The Tibetan word sherpa means “people of the East.” Depending on context the word has several meanings in English.
The Sherpa are a group of people who live in the mountainous region of Nepal, in the Himalayas. They migrated there from the Kham region in eastern Tibet during the past 300-400 years. Many of them are hired by outsiders as mountain-climbing guides. When Sir Edmund Hillary climbed Mount Everest in 1953, his guide was the Sherpa Tenzing Norgay.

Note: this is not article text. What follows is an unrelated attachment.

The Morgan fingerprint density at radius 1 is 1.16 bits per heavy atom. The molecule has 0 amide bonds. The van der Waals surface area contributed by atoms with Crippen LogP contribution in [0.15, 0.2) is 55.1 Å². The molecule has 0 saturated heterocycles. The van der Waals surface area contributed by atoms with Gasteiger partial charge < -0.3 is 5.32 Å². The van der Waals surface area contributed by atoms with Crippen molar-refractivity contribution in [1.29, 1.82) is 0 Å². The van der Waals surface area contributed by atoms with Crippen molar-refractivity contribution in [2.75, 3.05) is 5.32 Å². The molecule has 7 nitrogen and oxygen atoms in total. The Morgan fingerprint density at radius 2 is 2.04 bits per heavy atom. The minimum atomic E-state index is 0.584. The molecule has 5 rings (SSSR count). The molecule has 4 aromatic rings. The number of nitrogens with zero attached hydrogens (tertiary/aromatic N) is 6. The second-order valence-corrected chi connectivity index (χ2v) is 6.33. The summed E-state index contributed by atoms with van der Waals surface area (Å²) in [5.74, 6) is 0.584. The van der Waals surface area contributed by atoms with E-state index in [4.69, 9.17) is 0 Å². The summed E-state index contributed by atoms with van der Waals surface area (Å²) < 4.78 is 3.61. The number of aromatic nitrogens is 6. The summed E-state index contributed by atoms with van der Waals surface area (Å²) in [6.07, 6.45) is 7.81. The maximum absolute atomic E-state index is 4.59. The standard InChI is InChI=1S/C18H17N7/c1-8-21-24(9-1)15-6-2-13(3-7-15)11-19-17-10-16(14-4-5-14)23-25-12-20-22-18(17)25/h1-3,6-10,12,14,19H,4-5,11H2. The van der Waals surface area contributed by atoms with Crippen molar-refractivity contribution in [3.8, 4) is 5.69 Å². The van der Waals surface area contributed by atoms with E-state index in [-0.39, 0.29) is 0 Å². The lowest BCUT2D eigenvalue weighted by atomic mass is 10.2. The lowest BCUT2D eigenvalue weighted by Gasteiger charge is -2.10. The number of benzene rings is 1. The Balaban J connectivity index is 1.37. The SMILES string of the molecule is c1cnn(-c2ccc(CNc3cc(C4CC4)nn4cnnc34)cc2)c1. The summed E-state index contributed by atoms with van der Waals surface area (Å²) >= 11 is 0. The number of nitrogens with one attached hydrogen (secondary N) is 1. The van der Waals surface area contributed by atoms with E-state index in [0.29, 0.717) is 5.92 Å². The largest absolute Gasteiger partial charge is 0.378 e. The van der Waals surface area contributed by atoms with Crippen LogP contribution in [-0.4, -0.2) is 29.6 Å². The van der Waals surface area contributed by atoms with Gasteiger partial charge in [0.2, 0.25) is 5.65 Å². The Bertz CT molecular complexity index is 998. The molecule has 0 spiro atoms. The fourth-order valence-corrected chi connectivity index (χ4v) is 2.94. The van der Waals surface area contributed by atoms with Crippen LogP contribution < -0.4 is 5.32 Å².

Because so many Sherpa are employed by visitors to guide them in the mountains, especially in climbs up Everest, the term sherpa has come to mean a mountain guide in general.
Sherpa has acquired a figurative meaning related to the planning of high level leadership meetings which are themselves figuratively called “summits.” In the context of this type of summit, the officials who make the arrangements are called sherpas.